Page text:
Media: Things we like


Marmalade, the magazine for creatives, could so easily disappear up its own backside. But, somehow, it manages to avoid the fate suffered by some of its rivals by combining quirky content with well-chosen contributors. The latest issue of the magazine interviews The Futureheads for the job of best band in the world; contains a guide on "how to make your first feature" and lists the 50 most creative ways to leave your lover. If all that doesn't get your creative juices flowing, nothing will.

UKTV History's forthcoming series Churchill's Bodyguard

This 13-part series is one of UKTV's biggest commissions and it looks like being an example of multichannel factual programming at its best. Starting in November, the series follows the life of Detective Inspector Walter Thompson, who accompanied Winston Churchill for 18 years and saved him from numerous assassination attempts. Based on memoirs that Churchill tried to suppress, the series uses archive footage and reconstructions of the unprecedented dangers faced by the former prime minister.

The World's Most Photographed exhibition at the National Portrait Gallery

This is a moving, often awe-inspiring and insightful look at ten of history's most photographed people. The exhibition covers the history of photography, starting with Queen Victoria, who used early photography to connect with her subjects following the death of Prince Albert. It also has candid photographs of Adolf Hitler, who is shown joking with troops after conquering France and later looking utterly despondent after his failure to capture Stalingrad. The exhibition is being backed by a ten-part BBC TV series that takes an in-depth look at the ten icons.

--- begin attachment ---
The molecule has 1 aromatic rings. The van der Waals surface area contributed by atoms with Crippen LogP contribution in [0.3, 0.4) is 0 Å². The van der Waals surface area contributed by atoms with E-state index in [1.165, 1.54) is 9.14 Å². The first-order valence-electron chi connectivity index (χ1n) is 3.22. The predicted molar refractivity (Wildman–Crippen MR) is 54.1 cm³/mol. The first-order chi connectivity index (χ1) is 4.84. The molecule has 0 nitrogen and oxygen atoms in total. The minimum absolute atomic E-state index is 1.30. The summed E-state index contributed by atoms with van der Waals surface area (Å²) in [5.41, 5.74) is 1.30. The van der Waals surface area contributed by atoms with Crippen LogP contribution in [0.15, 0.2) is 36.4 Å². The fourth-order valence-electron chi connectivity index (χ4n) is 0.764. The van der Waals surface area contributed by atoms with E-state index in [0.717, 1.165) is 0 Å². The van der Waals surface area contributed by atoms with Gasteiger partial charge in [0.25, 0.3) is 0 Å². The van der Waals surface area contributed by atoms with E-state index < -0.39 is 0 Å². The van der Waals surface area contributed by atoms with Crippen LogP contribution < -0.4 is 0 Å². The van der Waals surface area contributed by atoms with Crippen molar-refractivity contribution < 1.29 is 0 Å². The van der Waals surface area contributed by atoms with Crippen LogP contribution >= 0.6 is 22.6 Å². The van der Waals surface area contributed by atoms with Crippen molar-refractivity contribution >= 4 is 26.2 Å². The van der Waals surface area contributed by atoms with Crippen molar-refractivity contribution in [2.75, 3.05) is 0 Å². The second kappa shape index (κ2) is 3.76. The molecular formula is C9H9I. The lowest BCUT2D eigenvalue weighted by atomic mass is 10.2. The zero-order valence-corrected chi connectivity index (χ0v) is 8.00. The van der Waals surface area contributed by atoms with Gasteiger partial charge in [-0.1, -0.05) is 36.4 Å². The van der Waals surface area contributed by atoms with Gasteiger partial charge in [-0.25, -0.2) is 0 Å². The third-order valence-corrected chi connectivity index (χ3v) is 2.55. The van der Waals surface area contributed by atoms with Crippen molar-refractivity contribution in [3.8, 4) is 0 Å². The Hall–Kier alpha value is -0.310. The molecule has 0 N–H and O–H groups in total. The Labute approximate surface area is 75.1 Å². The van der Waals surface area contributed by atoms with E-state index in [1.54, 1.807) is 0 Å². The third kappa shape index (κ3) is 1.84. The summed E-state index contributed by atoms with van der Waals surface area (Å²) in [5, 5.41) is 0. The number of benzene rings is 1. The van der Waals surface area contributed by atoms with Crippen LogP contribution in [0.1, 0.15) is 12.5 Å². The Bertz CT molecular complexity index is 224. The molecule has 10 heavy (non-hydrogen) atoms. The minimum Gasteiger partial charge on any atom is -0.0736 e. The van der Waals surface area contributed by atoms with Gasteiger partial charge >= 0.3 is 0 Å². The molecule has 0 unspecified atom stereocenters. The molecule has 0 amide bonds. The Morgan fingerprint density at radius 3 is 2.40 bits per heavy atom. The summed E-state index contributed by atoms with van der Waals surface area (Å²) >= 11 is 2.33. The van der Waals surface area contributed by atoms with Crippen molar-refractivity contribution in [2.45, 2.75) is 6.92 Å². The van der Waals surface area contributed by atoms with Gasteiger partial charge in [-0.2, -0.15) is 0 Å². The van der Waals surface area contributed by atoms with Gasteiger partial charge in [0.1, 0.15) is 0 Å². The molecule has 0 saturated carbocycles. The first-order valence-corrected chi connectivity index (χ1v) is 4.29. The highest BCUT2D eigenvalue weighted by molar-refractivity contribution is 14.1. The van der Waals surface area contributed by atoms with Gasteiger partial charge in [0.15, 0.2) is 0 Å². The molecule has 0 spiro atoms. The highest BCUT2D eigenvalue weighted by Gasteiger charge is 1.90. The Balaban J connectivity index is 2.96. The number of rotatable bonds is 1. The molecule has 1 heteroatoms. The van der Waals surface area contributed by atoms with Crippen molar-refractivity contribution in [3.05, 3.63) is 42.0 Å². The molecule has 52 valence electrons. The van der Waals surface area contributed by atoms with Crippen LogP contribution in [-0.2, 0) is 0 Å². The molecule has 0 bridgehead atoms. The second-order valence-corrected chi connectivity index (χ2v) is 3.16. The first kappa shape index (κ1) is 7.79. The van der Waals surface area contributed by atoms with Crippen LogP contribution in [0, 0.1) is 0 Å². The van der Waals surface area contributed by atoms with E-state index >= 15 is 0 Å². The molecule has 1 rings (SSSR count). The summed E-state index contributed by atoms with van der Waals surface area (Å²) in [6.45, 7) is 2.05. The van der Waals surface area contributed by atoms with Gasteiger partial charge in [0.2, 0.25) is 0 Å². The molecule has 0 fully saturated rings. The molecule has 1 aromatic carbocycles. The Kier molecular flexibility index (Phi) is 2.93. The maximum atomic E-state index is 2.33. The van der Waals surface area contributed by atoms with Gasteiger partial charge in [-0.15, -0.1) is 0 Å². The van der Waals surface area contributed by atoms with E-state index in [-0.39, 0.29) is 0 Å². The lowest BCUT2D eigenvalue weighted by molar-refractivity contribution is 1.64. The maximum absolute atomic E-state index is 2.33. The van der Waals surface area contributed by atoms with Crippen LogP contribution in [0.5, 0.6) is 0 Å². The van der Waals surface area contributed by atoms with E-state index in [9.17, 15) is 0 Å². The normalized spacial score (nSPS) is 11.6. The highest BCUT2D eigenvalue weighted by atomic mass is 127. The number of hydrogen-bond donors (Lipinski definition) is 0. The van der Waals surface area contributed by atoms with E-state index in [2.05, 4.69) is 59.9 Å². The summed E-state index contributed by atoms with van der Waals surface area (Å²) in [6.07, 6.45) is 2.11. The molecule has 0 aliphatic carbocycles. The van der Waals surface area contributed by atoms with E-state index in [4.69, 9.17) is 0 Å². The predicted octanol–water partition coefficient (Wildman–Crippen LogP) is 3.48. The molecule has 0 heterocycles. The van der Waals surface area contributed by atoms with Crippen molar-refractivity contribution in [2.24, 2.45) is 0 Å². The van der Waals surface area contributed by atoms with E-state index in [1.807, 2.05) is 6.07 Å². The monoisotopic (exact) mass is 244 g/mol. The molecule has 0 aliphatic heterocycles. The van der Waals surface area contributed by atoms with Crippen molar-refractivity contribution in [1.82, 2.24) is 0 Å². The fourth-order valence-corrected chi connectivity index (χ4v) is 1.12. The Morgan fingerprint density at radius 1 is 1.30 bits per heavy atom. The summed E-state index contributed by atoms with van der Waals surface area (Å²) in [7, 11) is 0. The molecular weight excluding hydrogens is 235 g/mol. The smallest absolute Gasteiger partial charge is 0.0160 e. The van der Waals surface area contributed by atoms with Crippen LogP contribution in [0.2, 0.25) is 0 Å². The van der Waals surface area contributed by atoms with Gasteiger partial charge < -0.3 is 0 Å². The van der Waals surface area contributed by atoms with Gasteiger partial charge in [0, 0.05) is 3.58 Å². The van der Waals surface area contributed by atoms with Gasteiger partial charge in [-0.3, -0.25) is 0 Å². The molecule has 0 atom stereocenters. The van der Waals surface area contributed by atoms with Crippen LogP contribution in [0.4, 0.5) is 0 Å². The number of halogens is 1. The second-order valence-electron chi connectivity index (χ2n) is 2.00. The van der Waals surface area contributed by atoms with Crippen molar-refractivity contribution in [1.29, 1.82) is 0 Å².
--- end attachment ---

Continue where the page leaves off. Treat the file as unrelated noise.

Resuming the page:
Heat taking a feminist stance

Campaign thoroughly approves of Heat's negative stance on emaciated female celebrities. The magazine's penchant for warts-and-all celebrity coverage is a fantastic antidote to the air-brushing used by the glossies. What's more, Heat's "Circle of Shame" fulfils an important social function, too: it shows young girls that imperfections are normal.


Happy magazine

Are you in desperate need of your next fix of retail therapy? Well, we wouldn't recommend that you delve into the pages of the shopping magazine Happy to get it. Published by Northern & Shell, the rag touts itself as "completely devoted to shopping", but it is obviously not that devoted, considering that it has dropped its September issue. It also calls itself "the one-stop shopping magazine", except that's not true either, is it, because surely you still have to visit the shops?